As always, I use Docker and a Dockerfile to automate the deployment, so you can test it without messing with your local system.
    The code is very simple and easy to understand.
mysql> UPDATE wp_options set option_value='blog.carlesmateo.local' WHERE option_name='siteurl';
Query OK, 1 row affected (0.02 sec)
Rows matched: 1 Changed: 1 Warnings: 0

This way I set an entry in /etc/hosts and I can do all the tests I want.

  • I added a new section to the blog, is a link where you can see all the articles published, ordered by number of views.
    /posts_and_views.php

Is in the main page, just after the recommended articles.
Here you can see the source code.

  • I removed the Categories:
    • Storage
      • ZFS
  • In favor of:
    • Hardware
      • Storage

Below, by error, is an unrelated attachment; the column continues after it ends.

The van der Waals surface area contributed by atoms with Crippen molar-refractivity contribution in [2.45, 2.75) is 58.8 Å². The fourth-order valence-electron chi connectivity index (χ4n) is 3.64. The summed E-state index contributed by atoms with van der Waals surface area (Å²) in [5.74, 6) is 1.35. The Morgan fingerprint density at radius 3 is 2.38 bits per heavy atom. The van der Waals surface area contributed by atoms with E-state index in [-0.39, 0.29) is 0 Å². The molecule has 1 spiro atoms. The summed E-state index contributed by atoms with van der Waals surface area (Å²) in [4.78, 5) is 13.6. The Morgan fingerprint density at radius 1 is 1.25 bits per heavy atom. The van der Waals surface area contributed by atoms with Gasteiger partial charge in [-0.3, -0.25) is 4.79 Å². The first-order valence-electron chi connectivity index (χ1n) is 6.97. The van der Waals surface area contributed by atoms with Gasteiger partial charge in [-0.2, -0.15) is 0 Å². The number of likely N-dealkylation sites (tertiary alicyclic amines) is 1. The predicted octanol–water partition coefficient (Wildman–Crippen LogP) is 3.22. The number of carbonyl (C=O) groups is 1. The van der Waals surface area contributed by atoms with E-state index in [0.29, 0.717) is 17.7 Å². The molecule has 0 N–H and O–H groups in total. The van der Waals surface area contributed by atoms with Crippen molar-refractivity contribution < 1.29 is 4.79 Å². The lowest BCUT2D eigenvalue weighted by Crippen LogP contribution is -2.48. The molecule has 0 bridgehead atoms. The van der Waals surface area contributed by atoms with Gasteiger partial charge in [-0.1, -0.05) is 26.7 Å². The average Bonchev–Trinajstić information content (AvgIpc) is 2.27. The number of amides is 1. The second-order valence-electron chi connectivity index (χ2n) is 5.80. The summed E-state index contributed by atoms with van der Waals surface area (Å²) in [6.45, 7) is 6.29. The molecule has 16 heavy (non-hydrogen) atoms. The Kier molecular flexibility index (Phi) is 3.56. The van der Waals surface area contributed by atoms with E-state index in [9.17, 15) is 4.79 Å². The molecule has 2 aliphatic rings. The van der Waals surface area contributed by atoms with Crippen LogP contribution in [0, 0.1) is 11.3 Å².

• ZFS
  • So the articles with Categories in the group deleted were reassigned the Categories in the second group.
  • Visually:
    • I removed some annoying lines from the Quick Selection access.
      They came from inherited CSS properties from my WordPress, long time customized, and I created new styles for this section.
    • I adjusted the line-height to avoid separation between lines being too much.
  • I added a link in the section of Other Engineering Blogs that I like, to the great https://github.com/lesterchan site, author of many super cool WordPress plugins.

cmemgzip Python tool to compress files in memory when there is no free space on the disk

Rationale

All the Operation Engineers and SREs that work with systems have found the situation of having a Server with the disk full of logs and needing to keep those logs, and at the same time needing the system to keep running.

This is an uncomfortable situation.

I remember when I was being interviewed in Facebook, in Menlo Park, for a SDM position in the SRE (Software Development Manager) back in 2013-2014. They asked me about a situation where they have the Server disk full, and they deleted a big log file from Apache, but the space didn’t come back. They told me that nobody ever was able to solve this.